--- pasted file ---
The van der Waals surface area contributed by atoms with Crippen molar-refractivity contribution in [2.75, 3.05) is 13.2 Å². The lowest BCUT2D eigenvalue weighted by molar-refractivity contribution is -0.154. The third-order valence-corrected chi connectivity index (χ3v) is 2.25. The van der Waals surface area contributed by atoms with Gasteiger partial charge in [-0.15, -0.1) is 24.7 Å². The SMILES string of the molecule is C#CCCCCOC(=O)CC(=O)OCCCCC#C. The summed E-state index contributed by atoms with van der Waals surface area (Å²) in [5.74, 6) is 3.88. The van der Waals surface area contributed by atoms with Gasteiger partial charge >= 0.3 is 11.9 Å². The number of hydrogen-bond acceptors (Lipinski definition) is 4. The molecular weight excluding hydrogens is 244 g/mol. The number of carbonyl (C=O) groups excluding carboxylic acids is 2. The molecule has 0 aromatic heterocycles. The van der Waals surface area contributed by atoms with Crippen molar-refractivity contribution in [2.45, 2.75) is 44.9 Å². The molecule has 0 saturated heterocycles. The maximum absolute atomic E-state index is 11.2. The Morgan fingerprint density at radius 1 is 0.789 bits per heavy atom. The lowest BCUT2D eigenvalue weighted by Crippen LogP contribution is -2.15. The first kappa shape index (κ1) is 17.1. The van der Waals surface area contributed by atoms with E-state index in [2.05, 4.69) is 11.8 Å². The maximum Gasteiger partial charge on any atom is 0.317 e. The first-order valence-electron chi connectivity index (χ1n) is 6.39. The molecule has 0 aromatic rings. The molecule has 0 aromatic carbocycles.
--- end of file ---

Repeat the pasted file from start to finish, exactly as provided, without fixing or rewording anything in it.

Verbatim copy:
The van der Waals surface area contributed by atoms with Crippen molar-refractivity contribution in [2.75, 3.05) is 13.2 Å². The lowest BCUT2D eigenvalue weighted by molar-refractivity contribution is -0.154. The third-order valence-corrected chi connectivity index (χ3v) is 2.25. The van der Waals surface area contributed by atoms with Gasteiger partial charge in [-0.15, -0.1) is 24.7 Å². The SMILES string of the molecule is C#CCCCCOC(=O)CC(=O)OCCCCC#C. The summed E-state index contributed by atoms with van der Waals surface area (Å²) in [5.74, 6) is 3.88. The van der Waals surface area contributed by atoms with Gasteiger partial charge >= 0.3 is 11.9 Å². The number of hydrogen-bond acceptors (Lipinski definition) is 4. The molecular weight excluding hydrogens is 244 g/mol. The number of carbonyl (C=O) groups excluding carboxylic acids is 2. The molecule has 0 aromatic heterocycles. The van der Waals surface area contributed by atoms with Crippen molar-refractivity contribution in [2.45, 2.75) is 44.9 Å². The molecule has 0 saturated heterocycles. The maximum absolute atomic E-state index is 11.2. The Morgan fingerprint density at radius 1 is 0.789 bits per heavy atom. The lowest BCUT2D eigenvalue weighted by Crippen LogP contribution is -2.15. The first kappa shape index (κ1) is 17.1. The van der Waals surface area contributed by atoms with E-state index in [2.05, 4.69) is 11.8 Å². The maximum Gasteiger partial charge on any atom is 0.317 e. The first-order valence-electron chi connectivity index (χ1n) is 6.39. The molecule has 0 aromatic rings. The molecule has 0 aromatic carbocycles.